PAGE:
There’s a utility for spinning down the drives, named ataidle, and I found information about this nifty binary at http://www.cran.org.uk/bruce/software/ataidle.php.

It also happens to be installed in the ports directory: /usr/ports/sysutils/ataidle

So, if you want to save some green and go green too, check out this app and install it on your own FreeBSD machine.

The only thing about an utility like this is that certain programs, database programs for example, may be very sensitive to the drives spinning down for no apparent reason. So consider what programs are running on your system before you install this program.

Symbol visibility in Mac OS libraries

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Posted by Jaime | Posted in Coding | Posted on 22-10-2010

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I was having a nice coding day. Xcode was behaving nicely and all of my code seem to behave like I wanted to … then …

Crash. Okay. I can handle a crash. But. Looking at the call stack from the crash, something didn’t look right.

In the call stack there was a reference to the std::string class. But the function where the crash is happening doesn’t have any references to std::string.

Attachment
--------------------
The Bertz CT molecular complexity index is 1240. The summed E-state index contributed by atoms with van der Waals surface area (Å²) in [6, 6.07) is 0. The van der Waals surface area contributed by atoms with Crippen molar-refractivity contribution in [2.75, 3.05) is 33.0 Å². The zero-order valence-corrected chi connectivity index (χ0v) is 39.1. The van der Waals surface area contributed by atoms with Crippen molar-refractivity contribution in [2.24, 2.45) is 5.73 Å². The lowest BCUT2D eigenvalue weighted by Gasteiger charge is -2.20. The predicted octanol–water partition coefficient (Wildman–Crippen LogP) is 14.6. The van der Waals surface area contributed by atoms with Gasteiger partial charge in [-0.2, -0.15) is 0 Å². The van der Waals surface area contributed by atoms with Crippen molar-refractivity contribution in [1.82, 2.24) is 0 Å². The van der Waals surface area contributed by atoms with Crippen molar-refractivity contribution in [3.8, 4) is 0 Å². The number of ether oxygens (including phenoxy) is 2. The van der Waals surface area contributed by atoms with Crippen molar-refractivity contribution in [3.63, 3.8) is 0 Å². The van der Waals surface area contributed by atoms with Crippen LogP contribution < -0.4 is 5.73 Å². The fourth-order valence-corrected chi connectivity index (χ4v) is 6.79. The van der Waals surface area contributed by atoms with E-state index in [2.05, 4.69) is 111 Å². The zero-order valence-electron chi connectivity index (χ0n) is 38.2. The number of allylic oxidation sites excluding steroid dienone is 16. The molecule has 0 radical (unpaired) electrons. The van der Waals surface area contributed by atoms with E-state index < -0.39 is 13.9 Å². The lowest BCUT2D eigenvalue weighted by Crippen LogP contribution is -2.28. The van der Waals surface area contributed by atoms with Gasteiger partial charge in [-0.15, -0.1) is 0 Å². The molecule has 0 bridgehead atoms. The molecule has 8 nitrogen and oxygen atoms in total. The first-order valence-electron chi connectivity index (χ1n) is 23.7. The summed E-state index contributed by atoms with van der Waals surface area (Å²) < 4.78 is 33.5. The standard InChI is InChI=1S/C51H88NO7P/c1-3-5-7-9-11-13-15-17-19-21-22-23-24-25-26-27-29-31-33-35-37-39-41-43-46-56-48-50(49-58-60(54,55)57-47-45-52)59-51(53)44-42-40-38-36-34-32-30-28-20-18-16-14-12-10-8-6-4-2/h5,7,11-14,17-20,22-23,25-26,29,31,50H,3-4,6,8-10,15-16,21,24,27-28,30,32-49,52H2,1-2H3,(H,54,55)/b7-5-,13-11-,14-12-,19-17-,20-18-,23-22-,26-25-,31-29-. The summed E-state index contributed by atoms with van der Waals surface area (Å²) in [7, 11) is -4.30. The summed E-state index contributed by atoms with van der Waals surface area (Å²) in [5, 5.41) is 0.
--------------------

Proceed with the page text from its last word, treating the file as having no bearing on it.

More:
What. Is. Going. On?

Okay. Time to pull up the debugging console and see what is going on.

I type “bt” in the GDB console… nothing unusual… other than the call to the phantom std::string.

So now I switch the debugger display to show both the source code and assembly code.

Nothing looks unusual stepping through the code… but… I don’t understand how std::string is being called.

I copied the Hex address where the crash is happening and back to the GDB debugger and I typed:

info shared 0X0SOMELONGHEX


To my surprise, the code had jumped to some other library that had nothing to do with my function.

Hold on here. Is this doing what I think it’s doing?

It seemed that during my application startup, one of the other dylibs that was loaded first had a reference to the same function my dylib was using, but an earlier version of the code. Both dylibs had the code statically linked in, but, they were both exposed.

Oh.

Well, that shouldn’t be too hard to fix. Just set the symbols to hidden:

GCC_SYMBOLS_PRIVATE_EXTERN = YES


Well that should have fixed my problems but I still had a lot of cleaning up to do. RTTI information was no longer easily accessible and libraries that depended on that accessible code no longer saw the symbols during the linker portion of compiling.

So, it seems that if you don’t hide your symbols, on the Mac that is, the dlopen app will match up symbols from two different libraries and pick the first one, even if they are private to the file and not exposed in any headers, causing a nice crash that produces a call stack that doesn’t make sense.